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  • RulesofDadding

Are you sitting comfortably?

Facebook knows that I’ve become a dad.

I don’t know how it knows, but it does.

I did read somewhere that it could listen and tailor it’s advertising to what it had heard you talking about. I don’t know if that’s true or not, but I did once have a conversation with someone about canal cruises and next day there was suggested posts from barge salesmen popping up on my feed.

Now all it keeps suggesting is parenting websites and family blogs.

This may be because it has heard the incessant and constant repeat of the word ‘dad, dad, dad, dad, dad, dad, dad,’ from our unceasing toddlersaurus and thought ‘Ey up (because Facebook is clearly a Northerner) these folks need some parenting tips’ and as if by magic the posts appeared.

Alternatively, the more likely scenario is that the algorithms and cookies in our computers (that I know little to nothing about), have picked up on our increased web browsing of all things parental and adoption based over the last 4 years and Facebook has jumped on the band wagon to help us out. (hence why it’s Northern : because it’s helpful)

Some of these websites are really useful. Some aren’t.

Here’s a question for you though: Do you know how many blogs out there cater for the gay adoptive parent market? Nope, neither do I, but it’s not many. I know. I looked.

Granted, it’s quite a niche market to cater for, and there are a few out there if you look for them. Weirdly though, for being gay, they’re not that diverse.

When you look at other parenting blogs there’s serious ones, there’s funny ones, there’s dad ones, there’s mum ones, there’s travel ones, there’s activity ones, there’s ones for working parents, there’s one for single parents and there’s ones for parents who like to pretend they are useless at child rearing and are just barely coping and drinking gin. The list could go on.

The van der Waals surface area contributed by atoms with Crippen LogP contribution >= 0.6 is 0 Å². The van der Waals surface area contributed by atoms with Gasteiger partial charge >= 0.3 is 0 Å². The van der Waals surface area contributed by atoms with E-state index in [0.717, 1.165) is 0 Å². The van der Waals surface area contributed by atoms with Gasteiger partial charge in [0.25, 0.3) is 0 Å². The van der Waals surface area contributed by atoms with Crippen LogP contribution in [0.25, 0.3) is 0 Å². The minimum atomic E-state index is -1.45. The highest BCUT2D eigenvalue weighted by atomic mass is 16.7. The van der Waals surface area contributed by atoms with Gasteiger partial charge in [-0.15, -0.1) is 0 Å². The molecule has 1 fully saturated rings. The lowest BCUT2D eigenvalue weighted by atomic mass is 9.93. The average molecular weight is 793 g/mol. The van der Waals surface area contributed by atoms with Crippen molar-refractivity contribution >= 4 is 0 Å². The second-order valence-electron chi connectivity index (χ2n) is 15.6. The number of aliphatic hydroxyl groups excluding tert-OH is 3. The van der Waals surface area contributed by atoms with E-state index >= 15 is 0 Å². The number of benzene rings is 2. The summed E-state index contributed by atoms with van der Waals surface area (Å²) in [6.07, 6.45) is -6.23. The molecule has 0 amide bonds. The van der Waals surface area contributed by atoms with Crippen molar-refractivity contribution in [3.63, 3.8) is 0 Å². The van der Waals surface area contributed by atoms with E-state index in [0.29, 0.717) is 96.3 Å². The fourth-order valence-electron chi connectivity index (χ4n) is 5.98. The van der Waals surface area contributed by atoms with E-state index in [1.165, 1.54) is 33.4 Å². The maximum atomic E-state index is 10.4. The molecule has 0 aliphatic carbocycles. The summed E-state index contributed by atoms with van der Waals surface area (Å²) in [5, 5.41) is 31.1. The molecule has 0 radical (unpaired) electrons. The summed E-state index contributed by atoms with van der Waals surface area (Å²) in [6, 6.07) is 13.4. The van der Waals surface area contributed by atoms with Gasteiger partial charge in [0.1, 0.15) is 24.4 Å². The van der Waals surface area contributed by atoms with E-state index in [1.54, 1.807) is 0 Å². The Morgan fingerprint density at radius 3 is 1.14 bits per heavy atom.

On a list I found of top ten gay parenting sites there was a blog by a lesbian feminist activist whose gay son had recently adopted a two year old girl that was having gender fluidity issues. This was their story of their battle for acceptance… it was not fun. Or relevant. To me. Or parenting. Of any one. Unless you are a lesbian feminist activist with a gay son who has adopted a two year old girl with gender fluidity issues. (She’s two! It’s not gender fluidity issues! It’s being two!!!)

If I’m being honest, I’d imagine there are reasons why there isn’t a lot of blogs for folks like us. It’s probably because the adoption process is pretty difficult and can be quite harrowing. The stories you hear from the children who are in care are heart-breaking and can be really disturbing. Then, once your child is with you there’s the safe guarding to consider and potential issues that you may have to deal with that are a result of the lives they led before. Then of course there’s the views that certain elements of society hold about us gays. It can be quite a daunting prospect putting yourself out there in the blogosphere (That’s a word. My document just autocorrected it because I spelt it wrong. So if Microsoft Spell Check recognises it, it means it is an actual word). It’s hard enough being a parent, let alone a gay adoptive parent without allowing people to judge you for it.

So why did I decide to do it? I’ll tell you. Gay parenting and adoptive parenting are 90% the same as any other type of parenting. It’s fun, it’s frustrating, it’s rewarding, it’s terrifying and it’s wonderful. I wish that someone had been there to tell me that when we were gearing up for the arrival of the toddlernado. There’s a lot of talk about the need to normalise gay parenting. Maybe from the outside. But on the inside, whilst you’re living it. It seems pretty normal to me. We’re having the same experiences as all the other parents that are blogging out there. I’m just not hearing it from my point of view.

So that’s why I’m here. Sharing my rules of parenthood. They’re for parents. They’re for adopters. They’re for gays. Or they’re for anyone who is a combination of any of the above. You may agree with them or you may disagree with them. Just remember, really there are no rules of parenting, just the ones we make up ourselves. And if you get nothing else from this blog then drop me a message. At least I can tell you where to buy a barge.


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